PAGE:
Showband! Mahora and the Maori Volcanics
James Brown calls himself the hardest working man in show business, but he never met Prince Tui Teka. If driving across the Nullabor Plain when it was still a gravel road doesnÕt break a sweat, then picture the original Prince encountering a Japanese toilet for the first time.
Showband! Mahora and the Maori Volcanics showcases the hidden troupers of New Zealand show business. These untold stories about our unsung heroes havenÕt been heard because most of the action took place off shore. In their 1960s heyday the Maori showbands were as international as Peter Stuyvestant. Acts such as the Maori Volcanics, the Maori Hi Fives, the Quin Tikis and many others toured constantly, playing RSL clubs in Australia, casinos in Asia, Hugh HefnerÕs Playboy Clubs in the States, and Wheeltapper and Shunter-style workingmenÕs clubs in Northern England. Occasionally they would make tours back home, but the venues were more likely to be cossie clubs than opera houses.
The showbands nurtured many of the giants of New Zealand show business – Prince Tui Teka, Billy T James, Rim D Paul – but only recently have they started to get much acknowledgement. Fifteen years ago came Tainui StephensÕs documentary When the Haka Became Boogie, more recently Te Papa launched an on-line exhibition ( www.maorishowbands.co.nz ), which led to a reunion of many showband musicians. Next month, a tribute show by some of the originals will pack the Wellington Town Hall at the New Zealand International Festival of the Arts.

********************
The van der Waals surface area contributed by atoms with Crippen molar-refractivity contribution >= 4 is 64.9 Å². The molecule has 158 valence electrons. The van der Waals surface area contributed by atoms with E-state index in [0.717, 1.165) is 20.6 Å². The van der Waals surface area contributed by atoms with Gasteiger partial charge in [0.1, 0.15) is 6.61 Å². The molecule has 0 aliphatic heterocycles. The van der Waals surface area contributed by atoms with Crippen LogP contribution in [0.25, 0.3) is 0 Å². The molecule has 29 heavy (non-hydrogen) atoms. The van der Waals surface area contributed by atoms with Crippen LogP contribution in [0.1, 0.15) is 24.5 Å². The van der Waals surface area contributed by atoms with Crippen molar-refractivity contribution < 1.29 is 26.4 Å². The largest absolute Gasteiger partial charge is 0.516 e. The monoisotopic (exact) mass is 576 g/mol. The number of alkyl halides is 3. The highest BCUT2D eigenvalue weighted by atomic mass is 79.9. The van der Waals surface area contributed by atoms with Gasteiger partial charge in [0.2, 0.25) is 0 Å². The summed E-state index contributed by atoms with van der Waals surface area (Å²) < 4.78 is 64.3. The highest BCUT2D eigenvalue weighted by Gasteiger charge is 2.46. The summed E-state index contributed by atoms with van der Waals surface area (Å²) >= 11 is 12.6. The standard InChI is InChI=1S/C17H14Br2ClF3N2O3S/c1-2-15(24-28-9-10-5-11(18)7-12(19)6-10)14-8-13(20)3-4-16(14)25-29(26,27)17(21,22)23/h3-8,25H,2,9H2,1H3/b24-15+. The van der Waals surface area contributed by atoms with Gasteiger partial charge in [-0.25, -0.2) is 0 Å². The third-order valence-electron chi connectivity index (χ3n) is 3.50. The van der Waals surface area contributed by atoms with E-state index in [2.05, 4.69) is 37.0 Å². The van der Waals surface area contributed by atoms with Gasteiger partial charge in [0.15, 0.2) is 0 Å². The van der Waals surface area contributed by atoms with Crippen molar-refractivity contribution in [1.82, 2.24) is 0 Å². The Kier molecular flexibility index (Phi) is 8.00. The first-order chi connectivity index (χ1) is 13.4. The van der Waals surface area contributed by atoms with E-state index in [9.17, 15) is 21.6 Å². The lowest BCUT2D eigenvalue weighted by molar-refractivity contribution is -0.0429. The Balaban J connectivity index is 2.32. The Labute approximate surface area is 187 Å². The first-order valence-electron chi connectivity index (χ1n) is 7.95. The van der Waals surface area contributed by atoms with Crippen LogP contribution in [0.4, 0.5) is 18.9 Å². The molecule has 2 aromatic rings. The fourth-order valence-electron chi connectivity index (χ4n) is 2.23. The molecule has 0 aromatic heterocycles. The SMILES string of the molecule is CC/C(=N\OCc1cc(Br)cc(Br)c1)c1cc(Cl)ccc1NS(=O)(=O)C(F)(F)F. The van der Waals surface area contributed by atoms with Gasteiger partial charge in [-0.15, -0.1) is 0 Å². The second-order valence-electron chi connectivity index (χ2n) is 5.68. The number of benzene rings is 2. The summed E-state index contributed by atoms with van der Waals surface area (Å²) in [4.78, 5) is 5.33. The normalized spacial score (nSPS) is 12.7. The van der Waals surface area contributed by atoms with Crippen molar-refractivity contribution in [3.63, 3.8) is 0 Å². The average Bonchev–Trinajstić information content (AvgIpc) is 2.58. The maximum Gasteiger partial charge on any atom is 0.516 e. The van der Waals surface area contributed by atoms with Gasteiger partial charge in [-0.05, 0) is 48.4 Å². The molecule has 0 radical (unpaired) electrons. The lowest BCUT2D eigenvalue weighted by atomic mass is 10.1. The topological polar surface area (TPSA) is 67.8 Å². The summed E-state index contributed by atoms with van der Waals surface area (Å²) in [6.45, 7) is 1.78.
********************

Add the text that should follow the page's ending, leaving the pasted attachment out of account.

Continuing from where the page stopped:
Showband! is the story of the Maori Volcanics, as told by their long-serving female member Mahora Peters, but the line-ups of the showbands were so intertwined the book can stand as a history of the genre itself. Born Mahora Rewiti in Whakapara, Northland, the ebullient Peters moved to the big smoke aged 16. In the 1950s, the Maori Community Centre on AucklandÕs Fanshawe Street was a gathering place of the rural diaspora and – with Trevor Rupe, aka Carmen – this is where she entered show business as Ņthe four-poi girlÓ.
A role in the chorus line of a Maori concert party touring Australia led to a lifetime in the Maori Volcanics, the most famous of the showbands, who all became known worldwide for corny musical humour, risquˇ jokes, can-do multi-instrumentalists, quick changes – and impressions of everyone from Louis Armstrong and Dean Martin to Yma Sumac.
After cutting their teeth on a year-long contract in a Sydney club, the Volcanics joined the Asian circuit, sharing stages with Johnny Mathis, the Inkspots and Billy Eckstein in front of US military audiences in Japan, then touring Asia before – and during – the Vietnam war. Despite her experiences Peters never loses the tone of an ingˇnue: she remembers sunbathing while watching the US bombers head into the jungle, and flying over the country not realising Ņfunny little cloudsÓ burst beneath her plane were puffs of exploding flak. From Vietnam, the Volcanics headed to Israel, just two weeks after the Six Day War.
Throughout the book is the sadness of young children – and a wide extended family – left behind with whanau in New Zealand, and of knowing a culture enough to entertain foreigners but not much more. This didnÕt stop the Volcanics laying down a hangi wherever they roamed: pick-axing through the snow in a Scotland winter, in the heat of the Bahamas and the Las Vegas desert, even at CaesarÕs Palace É in Luton.